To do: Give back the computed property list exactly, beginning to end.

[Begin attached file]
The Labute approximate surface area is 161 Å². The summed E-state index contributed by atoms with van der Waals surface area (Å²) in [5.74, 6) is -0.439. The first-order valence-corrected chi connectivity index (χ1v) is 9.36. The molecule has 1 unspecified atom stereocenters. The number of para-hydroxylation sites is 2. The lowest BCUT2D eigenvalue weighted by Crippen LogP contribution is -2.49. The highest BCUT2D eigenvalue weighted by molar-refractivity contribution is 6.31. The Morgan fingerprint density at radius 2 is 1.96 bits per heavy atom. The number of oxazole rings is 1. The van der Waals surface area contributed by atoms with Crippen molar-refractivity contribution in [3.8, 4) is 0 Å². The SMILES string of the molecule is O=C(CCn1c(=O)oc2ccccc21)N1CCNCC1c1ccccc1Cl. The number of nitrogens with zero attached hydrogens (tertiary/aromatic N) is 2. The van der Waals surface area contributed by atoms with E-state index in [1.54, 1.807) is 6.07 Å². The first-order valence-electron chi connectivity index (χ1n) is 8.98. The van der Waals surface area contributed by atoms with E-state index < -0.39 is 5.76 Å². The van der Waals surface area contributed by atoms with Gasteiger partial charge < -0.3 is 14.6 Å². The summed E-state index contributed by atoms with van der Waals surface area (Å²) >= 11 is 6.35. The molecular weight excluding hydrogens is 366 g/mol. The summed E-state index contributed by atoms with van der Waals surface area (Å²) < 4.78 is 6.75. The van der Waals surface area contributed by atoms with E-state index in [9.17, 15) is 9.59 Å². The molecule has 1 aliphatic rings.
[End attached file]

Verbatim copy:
The Labute approximate surface area is 161 Å². The summed E-state index contributed by atoms with van der Waals surface area (Å²) in [5.74, 6) is -0.439. The first-order valence-corrected chi connectivity index (χ1v) is 9.36. The molecule has 1 unspecified atom stereocenters. The number of para-hydroxylation sites is 2. The lowest BCUT2D eigenvalue weighted by Crippen LogP contribution is -2.49. The highest BCUT2D eigenvalue weighted by molar-refractivity contribution is 6.31. The Morgan fingerprint density at radius 2 is 1.96 bits per heavy atom. The number of oxazole rings is 1. The van der Waals surface area contributed by atoms with Crippen molar-refractivity contribution in [3.8, 4) is 0 Å². The SMILES string of the molecule is O=C(CCn1c(=O)oc2ccccc21)N1CCNCC1c1ccccc1Cl. The number of nitrogens with zero attached hydrogens (tertiary/aromatic N) is 2. The van der Waals surface area contributed by atoms with E-state index in [1.54, 1.807) is 6.07 Å². The first-order valence-electron chi connectivity index (χ1n) is 8.98. The van der Waals surface area contributed by atoms with E-state index < -0.39 is 5.76 Å². The van der Waals surface area contributed by atoms with Gasteiger partial charge < -0.3 is 14.6 Å². The summed E-state index contributed by atoms with van der Waals surface area (Å²) >= 11 is 6.35. The molecular weight excluding hydrogens is 366 g/mol. The summed E-state index contributed by atoms with van der Waals surface area (Å²) < 4.78 is 6.75. The van der Waals surface area contributed by atoms with E-state index in [9.17, 15) is 9.59 Å². The molecule has 1 aliphatic rings.